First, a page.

It seems so obvious now. The walk there should have been a giveaway. BUB.3, aged three, decided to wear sparkly flip flops two sizes too big for her. Those damn shoes, and they’re not even shoes are they really, flipped off behind her about eighty times on the five-minute walk. Every time the shoe flew off, she cried. I brandished her sensible velcro-secured spare sandals from my bag (we’ve been here before) but this was met with more tears. When we eventually got to my friend’s front door, I was happy to see that the others had also just arrived, everybody in the midst of their own mini meltdown. That’s when we felt the first drops of rain.
We had expected sunshine. We expected to fling the seven children, whose ages range from one to four, out into the lawn, barely visible under the array of ride ons, balls, scooters and trampolines. We would sit enjoying the delicious lunch my friend had made for us, to celebrate my birthday, sipping a glass of birthday Prosecco, whilst the children squealed and spun and delighted us from behind the glass doors. We’d each bought a vast array of snack items for the children to eat before we sat down to our grown ups lunch. There were crackers and tuna sandwiches and party sausages and sausage rolls and cheese and veggies and grapes. They each ate 60 party sausages and left the table, now awash with spat-out tuna and vegetables. “Film anyone?” a few of us cried, hopefully, in unison. “Beauty and the Beast? Tangled? Moana?” I offered to sort out the entertainment while the host started to arrange a magnificent tuna niçoise but the words on her sodding remote control buttons had rubbed off so I was flailing around as the children started to turn. I only managed to find SpongeBob.
The host flung down the olive dressing and moved to the living room with stealth-like urgency and found Beauty and the Beast. She returned, and we spent a good ten minutes clearing the table of dribble and crumbs, and then she served up the beautiful salad. We all chatted happily for one and a half minutes while enjoying our food. And then it started.
Blood. Lots of blood. The children had tipped out the contents of the toy chest across the floor. BUB.3 had managed to get a shard of smashed something in the sole of her foot. One ran for kitchen towel, one for plasters, one for the antiseptic cream. There was LOUD, LOUD crying. The smell of olive and tuna steak was suddenly punctuated by a whiff of something less fresh. “Who needs a poo?” shouted someone. “It wasn’t him, he’s just had one!” Clunk! The scooter one of the three-year-olds had been flying around the kitchen on crunched into the kitchen cupboard doors. “Careful” said the host weakly. The heat was stifling, but the bifolds had to remain shut to keep out the rain and to keep the children in the dry. In our midst.
We returned briefly to our salads, about eleven different conversation threads hanging unfinished in the air, and the one we landed on was whether it was OK to let a potty training child poo in a potty in a pub, which definitely made the salad go down well. All six children were in the kitchen with us. There were wees, THAT poo, and another poo and then someone got run over by a ride on bee and several tears were shed over WHO BLOODY KNOWS WHAT. Then a roar from the living room and on investigation a swarm of ants was discovered amongst the toys. The host disappeared for a good ten minutes to deal with the infestation while we all crunched down on our iceberg lettuce. All of us apart from the one who spent the majority of lunch moving her baby from room to room in a car seat, trying to get her to sleep amongst the chaos.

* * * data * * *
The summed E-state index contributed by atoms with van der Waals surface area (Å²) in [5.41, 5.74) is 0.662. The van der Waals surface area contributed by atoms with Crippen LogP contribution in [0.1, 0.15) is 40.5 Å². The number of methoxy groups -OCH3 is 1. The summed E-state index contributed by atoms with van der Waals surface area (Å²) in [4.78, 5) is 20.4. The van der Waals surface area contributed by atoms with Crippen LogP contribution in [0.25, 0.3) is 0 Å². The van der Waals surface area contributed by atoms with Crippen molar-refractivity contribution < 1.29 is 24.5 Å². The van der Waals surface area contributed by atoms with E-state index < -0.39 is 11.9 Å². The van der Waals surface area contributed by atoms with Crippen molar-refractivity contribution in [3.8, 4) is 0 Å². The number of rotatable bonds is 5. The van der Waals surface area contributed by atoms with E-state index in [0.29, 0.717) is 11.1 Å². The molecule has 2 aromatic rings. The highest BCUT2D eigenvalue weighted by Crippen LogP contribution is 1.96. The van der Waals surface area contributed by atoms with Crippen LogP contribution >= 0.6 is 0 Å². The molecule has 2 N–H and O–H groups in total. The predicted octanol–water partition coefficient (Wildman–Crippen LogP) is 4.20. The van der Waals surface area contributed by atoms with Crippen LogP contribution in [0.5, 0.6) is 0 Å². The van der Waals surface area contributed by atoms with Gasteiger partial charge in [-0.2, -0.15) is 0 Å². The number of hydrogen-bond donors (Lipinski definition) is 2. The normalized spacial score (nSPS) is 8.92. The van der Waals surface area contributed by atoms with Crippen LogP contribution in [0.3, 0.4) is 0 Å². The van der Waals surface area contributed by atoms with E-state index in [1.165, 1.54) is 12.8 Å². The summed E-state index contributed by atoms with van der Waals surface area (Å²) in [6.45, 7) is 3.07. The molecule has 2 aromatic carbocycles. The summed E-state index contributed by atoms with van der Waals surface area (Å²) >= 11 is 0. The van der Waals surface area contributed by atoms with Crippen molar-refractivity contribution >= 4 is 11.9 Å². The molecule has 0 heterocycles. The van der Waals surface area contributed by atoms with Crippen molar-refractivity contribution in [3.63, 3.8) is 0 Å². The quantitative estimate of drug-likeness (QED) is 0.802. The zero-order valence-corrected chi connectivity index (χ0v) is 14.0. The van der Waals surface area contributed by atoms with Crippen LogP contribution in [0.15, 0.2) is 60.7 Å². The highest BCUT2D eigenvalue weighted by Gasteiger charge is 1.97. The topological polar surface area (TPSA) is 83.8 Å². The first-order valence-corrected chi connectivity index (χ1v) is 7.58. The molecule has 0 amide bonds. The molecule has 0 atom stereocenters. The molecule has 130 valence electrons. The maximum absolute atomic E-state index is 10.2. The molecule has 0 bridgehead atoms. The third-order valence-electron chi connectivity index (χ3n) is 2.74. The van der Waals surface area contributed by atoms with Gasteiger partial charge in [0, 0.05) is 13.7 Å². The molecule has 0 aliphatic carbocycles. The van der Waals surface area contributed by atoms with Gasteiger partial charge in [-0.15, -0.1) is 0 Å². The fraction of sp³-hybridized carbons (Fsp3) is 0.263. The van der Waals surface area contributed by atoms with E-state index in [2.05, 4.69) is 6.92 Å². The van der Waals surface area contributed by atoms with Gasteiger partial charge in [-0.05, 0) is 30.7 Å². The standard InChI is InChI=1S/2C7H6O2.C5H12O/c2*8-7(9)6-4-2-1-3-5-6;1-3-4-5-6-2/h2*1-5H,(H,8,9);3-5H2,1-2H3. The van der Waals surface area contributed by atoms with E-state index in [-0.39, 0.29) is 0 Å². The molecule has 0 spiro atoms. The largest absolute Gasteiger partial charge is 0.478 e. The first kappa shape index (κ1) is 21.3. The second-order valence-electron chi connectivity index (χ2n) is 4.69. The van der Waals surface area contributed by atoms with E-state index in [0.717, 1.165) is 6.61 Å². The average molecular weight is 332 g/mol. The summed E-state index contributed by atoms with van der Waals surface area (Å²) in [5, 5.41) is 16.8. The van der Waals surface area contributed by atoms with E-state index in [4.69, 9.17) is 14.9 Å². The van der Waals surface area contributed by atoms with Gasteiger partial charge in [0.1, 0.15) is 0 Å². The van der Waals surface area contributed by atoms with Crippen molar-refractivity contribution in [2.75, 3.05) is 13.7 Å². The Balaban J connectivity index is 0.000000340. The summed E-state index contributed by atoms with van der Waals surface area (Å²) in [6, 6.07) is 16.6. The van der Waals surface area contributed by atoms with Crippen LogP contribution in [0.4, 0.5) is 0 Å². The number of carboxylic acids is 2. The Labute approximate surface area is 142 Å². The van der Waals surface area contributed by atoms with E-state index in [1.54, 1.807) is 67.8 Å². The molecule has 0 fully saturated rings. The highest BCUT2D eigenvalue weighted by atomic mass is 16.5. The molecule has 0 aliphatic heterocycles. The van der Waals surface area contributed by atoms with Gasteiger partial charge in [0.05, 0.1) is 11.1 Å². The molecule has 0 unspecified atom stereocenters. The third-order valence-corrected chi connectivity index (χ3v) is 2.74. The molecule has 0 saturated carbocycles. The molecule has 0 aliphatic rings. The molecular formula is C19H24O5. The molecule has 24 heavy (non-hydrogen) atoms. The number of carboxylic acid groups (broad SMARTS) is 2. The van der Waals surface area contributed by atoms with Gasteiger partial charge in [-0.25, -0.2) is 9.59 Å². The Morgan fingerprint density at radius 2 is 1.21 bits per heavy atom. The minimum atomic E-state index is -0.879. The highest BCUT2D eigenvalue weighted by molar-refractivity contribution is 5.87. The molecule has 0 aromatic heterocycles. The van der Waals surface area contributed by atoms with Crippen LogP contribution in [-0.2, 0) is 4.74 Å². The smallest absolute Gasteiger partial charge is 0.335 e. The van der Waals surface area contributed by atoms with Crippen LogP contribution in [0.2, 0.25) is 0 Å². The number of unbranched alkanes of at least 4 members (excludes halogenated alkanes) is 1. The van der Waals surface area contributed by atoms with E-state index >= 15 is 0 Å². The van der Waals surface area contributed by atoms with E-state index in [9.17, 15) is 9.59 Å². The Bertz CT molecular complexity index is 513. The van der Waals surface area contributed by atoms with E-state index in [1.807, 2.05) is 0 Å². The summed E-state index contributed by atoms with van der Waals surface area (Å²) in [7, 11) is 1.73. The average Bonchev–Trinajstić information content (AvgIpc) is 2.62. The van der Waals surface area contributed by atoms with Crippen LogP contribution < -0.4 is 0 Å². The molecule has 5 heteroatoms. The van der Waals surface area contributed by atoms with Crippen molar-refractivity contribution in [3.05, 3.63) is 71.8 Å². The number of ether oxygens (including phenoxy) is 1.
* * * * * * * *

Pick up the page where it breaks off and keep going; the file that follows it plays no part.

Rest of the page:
On her return, my lovely host announced that she had been busy the night before making Mary Berry’s frozen elderflower posset. It was brought into me with a lit candle and everyone, for a moment, was united in singing Happy Birthday to 44-year old me. We then buried our poor, tired, end-of-term faces in it and tried to blot out the noise of Micro Scooters bashing into kitchen plinths. At one point there seemed to be more scooters than children.
Suddenly the window cleaner appeared at the bifolds, just at the moment I opened a bottle of something fizzy that exploded all over my lap. The host realised she only had two pairs of jeans that fit her but valiantly said she would loan one pair to me. If they would fit. But where to change into them, I wondered, as the window cleaner leered in. “Do it in the bathroom, the window is opaque,” she said. Determined not to be undone by the pair of jeans that my host still fits into, I wrestled myself into them and moaned and groaned as I tried to bend my body to sit back down at the table.
Somebody started to clang away on the piano. “Should we put them outside anyway?” ventured one. “Why not!” So outside the children went. This changed very little about our circumstances; we now just had to shout a little louder “STOP that”, “Leave him!”, “What are you doing with THAT?” “NOT on his head!”, “Don’t put that in your mouth,” “I saw that!” “Give it back to her,” “NO,” “Put that back,” “Not in there!”, “Do you HAVE to do that?”, “Share!”, “Do you want a poo?”, “Do you need a wee?”, “Oops a daisy, up you get,” and so on. And then it was time for the school run and time to get the OLDER CHILDREN, with their homework woes and eight-year old teenage angsts. Yes it was exhausting. Yes it was loud. Yes it was stressful. And no it wasn’t THAT much fun. But look at that posset. Look at that olive dressing. We’re in this together and to have someone to go to such an effort for you on your birthday means we’ll all get through it. One poo. One laceration. One ants’ nest. One ill-fitting flip flop at a time.
But next time, we’ll do lunch without the kids.